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16 .emotional and economic costs of HIV infection for the entire family unit." (1989: 7) She emphasizes that it affects everyone who lives with and cares about the infected individual, and that those persons often must deal with denial, fear, anger, guilt, ambivalence, confusion, uncertainty, anguish, despair, secrecy, discrimination, changes in the relationship and in future goals, lack of access to services, high medical costs, and the potential loss of income and housing. She points out that the impact will extend beyond the death of the person with AIDS. Tiblier ( 1989:81) addresses other challenges that frequently confront families dealing with the crisis of HIV/AIDS, such as managing interpersonal conflict between the family and significant others involved with the ill person, confronting a time-limited push for reconciliation, preparing for loss, shifting family roles, and negotiating various health and social service systems. He notes that the roller coaster nature of the disease results in multiple stressors, with the psychological and relationship issues which are caused or stimulated by the disease often being as debilitating as the disease itself. Mattison and McWhirter (1990) discuss gay relationships in the context of HIV/AIDS. Noting the paucity of relevant information on male couples in behavioral science, they found that the daily lives of gay couples in relationships of greater than ten years duration share many similarities with married couples, and that many of the issues gay couples raised were similar to those which every couple deals with in adjusting to life -threatening illness

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17 In addition, gay couples experience discrimination due to their sexual orientation as well as to the HIV infection. Some gay men previously were not open with their families about their relationship. Therefore, in order to gain emotional support from their families and acknowledgement of the spousal relationship, they are faced with finding ways to tell the truth without causing harm. All too often, estrangement is the result within families. In addition to estrangement issues, Niehaus {1990) notes that geographic distance is a frequent problem since many gays move away from their original communities to less stigmatizing environments. Friendship networks develop, with a decline in the significance of the biological family. Niehaus has found, however, that despite estranged relations, gay PWA's almost universally do ultimately turn to biological families, who then contribute some form of care. Casper (1986) finds that the gay community is reconstituting itself in the face of AIDS, taking on the family function for each other when support is not available from the biological family. The economic consequences of living with HIV/AIDS can be devastating for individuals and families (National Commission on AIDS 1992). According to Needle (1989), the mean lifetime cost of medical care for one person with AIDS is $80,000; the burden is shared between patients, families, employers, employees, taxpayers, health care systems, and government. The social, psychological, and economic needs of the individual, however, are most often absorbed by family and loved ones. Schiller { 1992:238), noting that economic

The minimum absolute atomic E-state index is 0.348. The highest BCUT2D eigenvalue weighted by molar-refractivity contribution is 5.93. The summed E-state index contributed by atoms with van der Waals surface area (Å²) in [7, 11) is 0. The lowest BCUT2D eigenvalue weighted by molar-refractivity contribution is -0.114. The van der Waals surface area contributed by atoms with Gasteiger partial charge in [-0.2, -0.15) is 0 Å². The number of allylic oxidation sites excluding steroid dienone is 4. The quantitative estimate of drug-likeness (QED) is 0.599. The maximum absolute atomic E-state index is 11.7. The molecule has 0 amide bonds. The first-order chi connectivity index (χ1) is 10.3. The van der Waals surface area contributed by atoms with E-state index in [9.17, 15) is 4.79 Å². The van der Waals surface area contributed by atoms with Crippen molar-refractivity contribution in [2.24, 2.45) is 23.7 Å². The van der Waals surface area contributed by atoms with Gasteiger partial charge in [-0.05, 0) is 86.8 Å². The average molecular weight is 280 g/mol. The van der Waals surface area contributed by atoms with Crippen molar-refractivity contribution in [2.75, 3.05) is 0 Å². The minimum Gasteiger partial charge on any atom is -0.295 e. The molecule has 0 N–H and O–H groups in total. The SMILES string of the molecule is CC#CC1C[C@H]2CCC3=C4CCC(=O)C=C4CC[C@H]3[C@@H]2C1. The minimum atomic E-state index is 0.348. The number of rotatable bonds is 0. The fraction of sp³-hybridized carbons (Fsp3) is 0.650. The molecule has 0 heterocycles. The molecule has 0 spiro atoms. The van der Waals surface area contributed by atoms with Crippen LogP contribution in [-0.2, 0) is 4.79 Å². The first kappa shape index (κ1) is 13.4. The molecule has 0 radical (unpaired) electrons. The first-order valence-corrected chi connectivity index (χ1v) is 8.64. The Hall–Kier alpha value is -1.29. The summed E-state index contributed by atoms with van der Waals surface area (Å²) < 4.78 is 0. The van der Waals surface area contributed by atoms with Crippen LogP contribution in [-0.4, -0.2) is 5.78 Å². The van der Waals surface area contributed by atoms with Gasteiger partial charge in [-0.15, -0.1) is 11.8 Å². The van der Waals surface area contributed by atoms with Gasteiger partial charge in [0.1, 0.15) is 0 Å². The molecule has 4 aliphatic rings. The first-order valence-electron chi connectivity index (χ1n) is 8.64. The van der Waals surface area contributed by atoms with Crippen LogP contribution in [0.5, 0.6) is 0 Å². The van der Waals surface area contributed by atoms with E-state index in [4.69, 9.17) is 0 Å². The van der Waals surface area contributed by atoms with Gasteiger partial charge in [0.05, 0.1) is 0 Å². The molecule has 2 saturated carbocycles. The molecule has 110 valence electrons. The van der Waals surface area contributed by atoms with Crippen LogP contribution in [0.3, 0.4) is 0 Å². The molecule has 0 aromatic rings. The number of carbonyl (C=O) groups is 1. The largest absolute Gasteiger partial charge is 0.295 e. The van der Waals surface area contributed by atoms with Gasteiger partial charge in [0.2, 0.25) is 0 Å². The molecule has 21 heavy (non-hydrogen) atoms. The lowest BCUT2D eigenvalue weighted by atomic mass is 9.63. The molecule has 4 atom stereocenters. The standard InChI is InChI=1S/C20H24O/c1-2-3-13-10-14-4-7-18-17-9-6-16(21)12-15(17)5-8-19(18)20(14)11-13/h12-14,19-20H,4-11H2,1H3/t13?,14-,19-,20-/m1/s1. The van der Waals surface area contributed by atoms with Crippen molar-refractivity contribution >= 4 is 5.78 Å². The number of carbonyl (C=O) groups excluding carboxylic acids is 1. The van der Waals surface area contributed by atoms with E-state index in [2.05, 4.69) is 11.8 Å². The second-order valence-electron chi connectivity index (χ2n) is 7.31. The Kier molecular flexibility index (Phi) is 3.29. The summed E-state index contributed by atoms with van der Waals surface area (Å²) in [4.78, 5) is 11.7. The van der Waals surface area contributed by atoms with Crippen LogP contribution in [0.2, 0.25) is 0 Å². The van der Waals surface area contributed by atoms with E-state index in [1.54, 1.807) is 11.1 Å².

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18 circumstances complicate the HIV picture, charges that socia l scientists do not address overriding issues such as housing shortages, unemployment, or racism; these factors increase the hardships faced by persons affected by the epidemic. Grandparents and other extended family often must assume economic responsibility for families impacted by HIV. Orphaned children, who may themselves be ill, place great stress on extended families in some areas (Feldman 1991 ) Family income and food resources are likely to decline, necessitating the involvement of the elderly in wage earning and food production (Beer 1988). Conant ( 1988) notes that the extended family in the U S. generally lacks the status it holds in Africa, and kin networks may not be in place provide for afflicted families Schoepf (1991) fears that the strain of care, economic stress, and stigma may be intolerable for many families; the end result may be orphaned children who are neglected and shunned. Infants with AIDS are often left in hospitals because few foster homes will accept them, and adoption is seldom considered (Conant 1988). Schneider (1991) stresses that children affected by HIV/ AIDS need protection from discrimination and exclusion. She also addresses the uncertainties that arise for themillness or death of parents, loss of residence, change in economics, and fears about their own health. Even in circumstances of economic independence, the emotional and social costs are considerable. Niehaus ( 1990:89) has found that professional persons with HIV/AIDS recogni ze the value of community services for others